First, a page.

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No, Nay, Never, No More!

August 6, 2010

Marvel’s new Heroic Age anthology miniseries continues with Age of Heroes #3, which starts off with a look at the liaisons of the three Avengers teams, Maria Hill, Victoria Hand, and Sharon Carter, who are having a meeting.  A drunken Absorbing Man decides to attack Stark Tower to retrieve his ball and chain.  And somehow, he’s gotten his powers back.  Maria and Sharon are quick to point their fingers at Hand, who has a terrible cold.  Sharon takes Absorbing Man on alone, shooting a glass chandelier to force him to turn into glass, then shooting him.  However, when he starts to reconstitute, Hand comes up with a brilliant idea.  She switches clothes and pretends to be a new, powerful member of the Avengers, which Maria corroborates with some false security announcements.  Creel, wanting to absorb this powerful Avenger’s powers, accidentally absorbs her cold.  Shortly later, Spider-Man comes in, asking for some food.  And the girls are, needless to say, not interested.  Then, we have a Blue Marvel story.  While he refuses to go out and be a superhero again, despite the Watcher’s urgings,  fearing that he might simply contribute to the fear of superheroes, some alternate version of Hyperion attacks the Winter Guard.  Marvel is forced to go out to help, but he seems unable to stop Hyperion.  In the end, he gets serious when Hyperion is about to kill a child, and he wins.  The locals thank him for his help, and he becomes an active hero again.  In a brief Taskmaster story, we see that some mysterious group called the Org, which Taskmaster supplies trainees to, believes that Taskmaster is a traitor, having been let escape from Siege by Steve Rogers to damage the Org.  Taskmaster takes out the yakuza sent to kill him, and now, he has to clear his name before the Org kills him.  In the final story, a short Squirrel Girl tale, after defeating Fin Fang Foom, Squirrel Girl decides to leave the Great Lakes Avengers so she’ll stop “holding them back” with her amazing supervillain-defeating skills.

Well, despite the fact that Kelly Sue DeConnick decided to make Sharon Carter a tad trigger-happy, I greatly enjoyed that liaison story.  For one, it jokes about how supervillains and superheroes seem to suddenly get their powers back or whatever with no explanation.  In fact, it never even explains how Creel got his powers back in this instance.  Second, it treats all of the three girls pretty well.  Again, minus the trigger-happy Sharon.  And the way that they defeat Creel is pretty funny too.  I’m still not a huge fan of Brad Walker’s art.  It’s pretty solid, but his faces can tend to look a tad… elongated.  And that’s even more so in this story with the three liaisons.  The Blue Marvel story is just boring.  For one, Blue Marvel is just another retcon character, like the Sentry (who he even mentions).  I’m not a fan of retcon characters, at least not on the scale that Marvel and Sentry were introduced.  As if Marvel needs someone else that tough just after we got rid of Sentry anyway.  The story itself is okay, but since the character about whom the story is written is fundamentally flawed (in a bad way), I just can’t really enjoy it.  MC Wyman’s pencils are actually pretty good.  I almost thought I was looking at Alan Davis’ work on the first page.  So at least there’s that.  As for the Taskmaster story, we have yet ANOTHER powerful, underground villain organization.  I’m interested to see Taskmaster’s origins, but not enough to buy the miniseries.  Sorry Fred van Lente.  Oh yes, and Jefte Palo’s art is just… weird.  Sketchy and harsh.  Not a fan.  Lastly, the Squirrel Girl story at the very end by Dan Slott and Ty Templeton was mildly amusing.  I’ve never actually read any GLA stories, but her amazing victories over all those supervillains are pretty funny.  It actually manages to be good enough that it doesn’t have to be more than one page, and Templeton mirrors Paul Pelletier’s work on the GLA.  So this was a decent issue, if for no other reason that the largest story was pretty good.  Too bad there aren’t more important characters getting spotlights.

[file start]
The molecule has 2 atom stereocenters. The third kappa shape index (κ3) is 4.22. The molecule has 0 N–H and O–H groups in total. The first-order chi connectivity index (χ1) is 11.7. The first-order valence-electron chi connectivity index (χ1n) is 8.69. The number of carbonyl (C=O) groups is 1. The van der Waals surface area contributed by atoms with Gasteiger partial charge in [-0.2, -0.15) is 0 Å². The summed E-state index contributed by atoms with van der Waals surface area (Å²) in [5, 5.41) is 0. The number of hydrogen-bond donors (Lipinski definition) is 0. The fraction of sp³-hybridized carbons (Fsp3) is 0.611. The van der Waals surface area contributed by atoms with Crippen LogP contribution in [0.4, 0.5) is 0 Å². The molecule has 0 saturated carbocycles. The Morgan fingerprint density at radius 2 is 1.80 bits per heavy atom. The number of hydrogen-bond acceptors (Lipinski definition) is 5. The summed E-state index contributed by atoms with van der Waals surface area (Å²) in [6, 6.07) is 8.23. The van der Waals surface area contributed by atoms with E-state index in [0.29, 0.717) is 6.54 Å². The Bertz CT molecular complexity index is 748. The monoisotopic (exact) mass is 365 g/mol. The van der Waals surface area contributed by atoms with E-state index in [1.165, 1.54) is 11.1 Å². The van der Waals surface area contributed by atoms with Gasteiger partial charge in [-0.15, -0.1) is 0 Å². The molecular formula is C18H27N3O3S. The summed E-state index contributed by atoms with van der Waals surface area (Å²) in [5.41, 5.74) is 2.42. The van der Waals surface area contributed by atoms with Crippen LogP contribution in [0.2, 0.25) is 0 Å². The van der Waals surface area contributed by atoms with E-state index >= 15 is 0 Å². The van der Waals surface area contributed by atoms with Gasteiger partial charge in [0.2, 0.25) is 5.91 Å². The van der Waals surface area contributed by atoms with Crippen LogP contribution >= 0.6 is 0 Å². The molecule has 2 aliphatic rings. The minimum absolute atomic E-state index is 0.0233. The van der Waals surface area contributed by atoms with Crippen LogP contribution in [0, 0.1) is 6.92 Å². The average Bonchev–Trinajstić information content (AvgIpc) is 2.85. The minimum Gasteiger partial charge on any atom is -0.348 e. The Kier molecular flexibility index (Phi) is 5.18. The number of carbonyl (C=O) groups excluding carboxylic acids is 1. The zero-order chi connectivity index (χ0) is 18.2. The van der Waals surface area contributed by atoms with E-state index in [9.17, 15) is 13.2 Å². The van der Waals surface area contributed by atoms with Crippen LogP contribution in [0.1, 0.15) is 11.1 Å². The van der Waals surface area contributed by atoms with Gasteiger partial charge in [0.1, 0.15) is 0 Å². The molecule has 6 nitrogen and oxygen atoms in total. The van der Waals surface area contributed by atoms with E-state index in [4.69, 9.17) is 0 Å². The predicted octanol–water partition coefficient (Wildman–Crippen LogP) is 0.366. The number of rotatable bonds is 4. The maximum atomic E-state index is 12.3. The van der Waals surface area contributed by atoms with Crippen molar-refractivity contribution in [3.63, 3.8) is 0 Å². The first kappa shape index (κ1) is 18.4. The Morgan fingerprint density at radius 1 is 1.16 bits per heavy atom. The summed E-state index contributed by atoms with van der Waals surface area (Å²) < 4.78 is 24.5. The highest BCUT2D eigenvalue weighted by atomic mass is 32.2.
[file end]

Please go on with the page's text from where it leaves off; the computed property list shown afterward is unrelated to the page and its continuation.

Plot: 7.2      Art: 8.0      Dialogue: 7.8      Overall: 7.1

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